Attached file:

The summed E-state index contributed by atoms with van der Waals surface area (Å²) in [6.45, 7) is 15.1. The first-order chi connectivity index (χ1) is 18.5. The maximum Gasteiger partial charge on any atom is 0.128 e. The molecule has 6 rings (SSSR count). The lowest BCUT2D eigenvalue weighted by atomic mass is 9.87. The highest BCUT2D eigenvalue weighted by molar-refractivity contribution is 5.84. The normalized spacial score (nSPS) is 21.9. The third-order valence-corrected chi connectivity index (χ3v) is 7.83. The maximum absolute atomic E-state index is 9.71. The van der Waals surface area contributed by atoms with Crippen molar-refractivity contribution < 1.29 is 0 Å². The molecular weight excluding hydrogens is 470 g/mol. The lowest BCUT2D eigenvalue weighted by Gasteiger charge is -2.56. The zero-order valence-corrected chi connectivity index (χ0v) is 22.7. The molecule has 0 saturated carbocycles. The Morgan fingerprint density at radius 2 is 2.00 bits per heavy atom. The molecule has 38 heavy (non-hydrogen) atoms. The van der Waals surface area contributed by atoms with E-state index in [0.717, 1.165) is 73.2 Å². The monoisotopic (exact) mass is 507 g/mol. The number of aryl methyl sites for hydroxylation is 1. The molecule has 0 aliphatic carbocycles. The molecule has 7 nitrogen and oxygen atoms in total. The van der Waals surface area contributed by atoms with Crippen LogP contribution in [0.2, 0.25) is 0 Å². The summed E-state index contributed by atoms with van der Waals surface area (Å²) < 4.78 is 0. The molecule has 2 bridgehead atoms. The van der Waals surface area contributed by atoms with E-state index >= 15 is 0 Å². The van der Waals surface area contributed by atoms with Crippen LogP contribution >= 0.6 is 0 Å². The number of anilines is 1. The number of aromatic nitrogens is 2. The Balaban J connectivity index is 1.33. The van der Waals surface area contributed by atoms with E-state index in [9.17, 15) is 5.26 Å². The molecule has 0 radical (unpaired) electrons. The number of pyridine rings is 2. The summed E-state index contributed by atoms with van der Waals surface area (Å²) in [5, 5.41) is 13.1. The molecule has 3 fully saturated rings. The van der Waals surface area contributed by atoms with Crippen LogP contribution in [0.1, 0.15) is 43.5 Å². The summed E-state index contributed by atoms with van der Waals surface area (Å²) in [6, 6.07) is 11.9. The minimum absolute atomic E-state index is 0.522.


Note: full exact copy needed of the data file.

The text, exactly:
The summed E-state index contributed by atoms with van der Waals surface area (Å²) in [6.45, 7) is 15.1. The first-order chi connectivity index (χ1) is 18.5. The maximum Gasteiger partial charge on any atom is 0.128 e. The molecule has 6 rings (SSSR count). The lowest BCUT2D eigenvalue weighted by atomic mass is 9.87. The highest BCUT2D eigenvalue weighted by molar-refractivity contribution is 5.84. The normalized spacial score (nSPS) is 21.9. The third-order valence-corrected chi connectivity index (χ3v) is 7.83. The maximum absolute atomic E-state index is 9.71. The van der Waals surface area contributed by atoms with Crippen molar-refractivity contribution < 1.29 is 0 Å². The molecular weight excluding hydrogens is 470 g/mol. The lowest BCUT2D eigenvalue weighted by Gasteiger charge is -2.56. The zero-order valence-corrected chi connectivity index (χ0v) is 22.7. The molecule has 0 saturated carbocycles. The Morgan fingerprint density at radius 2 is 2.00 bits per heavy atom. The molecule has 38 heavy (non-hydrogen) atoms. The van der Waals surface area contributed by atoms with E-state index in [0.717, 1.165) is 73.2 Å². The monoisotopic (exact) mass is 507 g/mol. The number of aryl methyl sites for hydroxylation is 1. The molecule has 0 aliphatic carbocycles. The molecule has 7 nitrogen and oxygen atoms in total. The van der Waals surface area contributed by atoms with Crippen LogP contribution in [0.2, 0.25) is 0 Å². The summed E-state index contributed by atoms with van der Waals surface area (Å²) < 4.78 is 0. The molecule has 2 bridgehead atoms. The van der Waals surface area contributed by atoms with E-state index >= 15 is 0 Å². The van der Waals surface area contributed by atoms with Crippen LogP contribution >= 0.6 is 0 Å². The number of anilines is 1. The number of aromatic nitrogens is 2. The Balaban J connectivity index is 1.33. The van der Waals surface area contributed by atoms with E-state index in [9.17, 15) is 5.26 Å². The molecule has 0 radical (unpaired) electrons. The number of pyridine rings is 2. The summed E-state index contributed by atoms with van der Waals surface area (Å²) in [5, 5.41) is 13.1. The molecule has 3 fully saturated rings. The van der Waals surface area contributed by atoms with Crippen LogP contribution in [0.1, 0.15) is 43.5 Å². The summed E-state index contributed by atoms with van der Waals surface area (Å²) in [6, 6.07) is 11.9. The minimum absolute atomic E-state index is 0.522.